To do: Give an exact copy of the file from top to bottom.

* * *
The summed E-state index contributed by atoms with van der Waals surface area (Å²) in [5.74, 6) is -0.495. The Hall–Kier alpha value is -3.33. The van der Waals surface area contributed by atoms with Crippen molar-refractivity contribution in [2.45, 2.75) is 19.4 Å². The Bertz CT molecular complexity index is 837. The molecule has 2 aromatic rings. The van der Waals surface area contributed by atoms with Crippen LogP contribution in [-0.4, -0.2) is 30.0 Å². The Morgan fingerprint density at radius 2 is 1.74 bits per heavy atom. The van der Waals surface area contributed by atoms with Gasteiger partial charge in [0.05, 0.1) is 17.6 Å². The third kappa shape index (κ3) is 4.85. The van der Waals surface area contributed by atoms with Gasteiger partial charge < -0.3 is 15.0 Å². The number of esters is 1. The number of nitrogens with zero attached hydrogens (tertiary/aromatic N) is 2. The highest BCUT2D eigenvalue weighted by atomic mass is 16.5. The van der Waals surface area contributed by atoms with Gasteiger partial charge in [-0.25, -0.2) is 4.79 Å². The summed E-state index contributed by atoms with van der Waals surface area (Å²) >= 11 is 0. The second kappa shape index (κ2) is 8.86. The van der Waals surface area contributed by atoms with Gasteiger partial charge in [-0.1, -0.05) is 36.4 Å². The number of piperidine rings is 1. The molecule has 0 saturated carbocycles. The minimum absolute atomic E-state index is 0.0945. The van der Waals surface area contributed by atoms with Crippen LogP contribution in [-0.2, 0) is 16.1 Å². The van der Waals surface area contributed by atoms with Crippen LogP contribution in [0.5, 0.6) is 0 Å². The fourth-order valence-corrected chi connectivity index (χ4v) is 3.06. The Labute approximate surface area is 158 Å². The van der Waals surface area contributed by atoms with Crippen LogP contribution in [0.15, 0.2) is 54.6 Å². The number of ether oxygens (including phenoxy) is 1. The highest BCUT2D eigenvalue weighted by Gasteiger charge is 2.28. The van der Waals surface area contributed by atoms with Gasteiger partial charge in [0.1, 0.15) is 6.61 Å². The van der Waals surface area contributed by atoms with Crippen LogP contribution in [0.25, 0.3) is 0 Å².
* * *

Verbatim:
The summed E-state index contributed by atoms with van der Waals surface area (Å²) in [5.74, 6) is -0.495. The Hall–Kier alpha value is -3.33. The van der Waals surface area contributed by atoms with Crippen molar-refractivity contribution in [2.45, 2.75) is 19.4 Å². The Bertz CT molecular complexity index is 837. The molecule has 2 aromatic rings. The van der Waals surface area contributed by atoms with Crippen LogP contribution in [-0.4, -0.2) is 30.0 Å². The Morgan fingerprint density at radius 2 is 1.74 bits per heavy atom. The van der Waals surface area contributed by atoms with Gasteiger partial charge in [0.05, 0.1) is 17.6 Å². The third kappa shape index (κ3) is 4.85. The van der Waals surface area contributed by atoms with Gasteiger partial charge < -0.3 is 15.0 Å². The number of esters is 1. The number of nitrogens with zero attached hydrogens (tertiary/aromatic N) is 2. The highest BCUT2D eigenvalue weighted by atomic mass is 16.5. The van der Waals surface area contributed by atoms with Gasteiger partial charge in [-0.25, -0.2) is 4.79 Å². The summed E-state index contributed by atoms with van der Waals surface area (Å²) >= 11 is 0. The second kappa shape index (κ2) is 8.86. The van der Waals surface area contributed by atoms with Gasteiger partial charge in [-0.1, -0.05) is 36.4 Å². The number of piperidine rings is 1. The molecule has 0 saturated carbocycles. The minimum absolute atomic E-state index is 0.0945. The van der Waals surface area contributed by atoms with Crippen LogP contribution in [-0.2, 0) is 16.1 Å². The van der Waals surface area contributed by atoms with Crippen LogP contribution in [0.5, 0.6) is 0 Å². The fourth-order valence-corrected chi connectivity index (χ4v) is 3.06. The Labute approximate surface area is 158 Å². The van der Waals surface area contributed by atoms with Crippen LogP contribution in [0.15, 0.2) is 54.6 Å². The number of ether oxygens (including phenoxy) is 1. The highest BCUT2D eigenvalue weighted by Gasteiger charge is 2.28. The van der Waals surface area contributed by atoms with Gasteiger partial charge in [0.1, 0.15) is 6.61 Å². The van der Waals surface area contributed by atoms with Crippen LogP contribution in [0.25, 0.3) is 0 Å².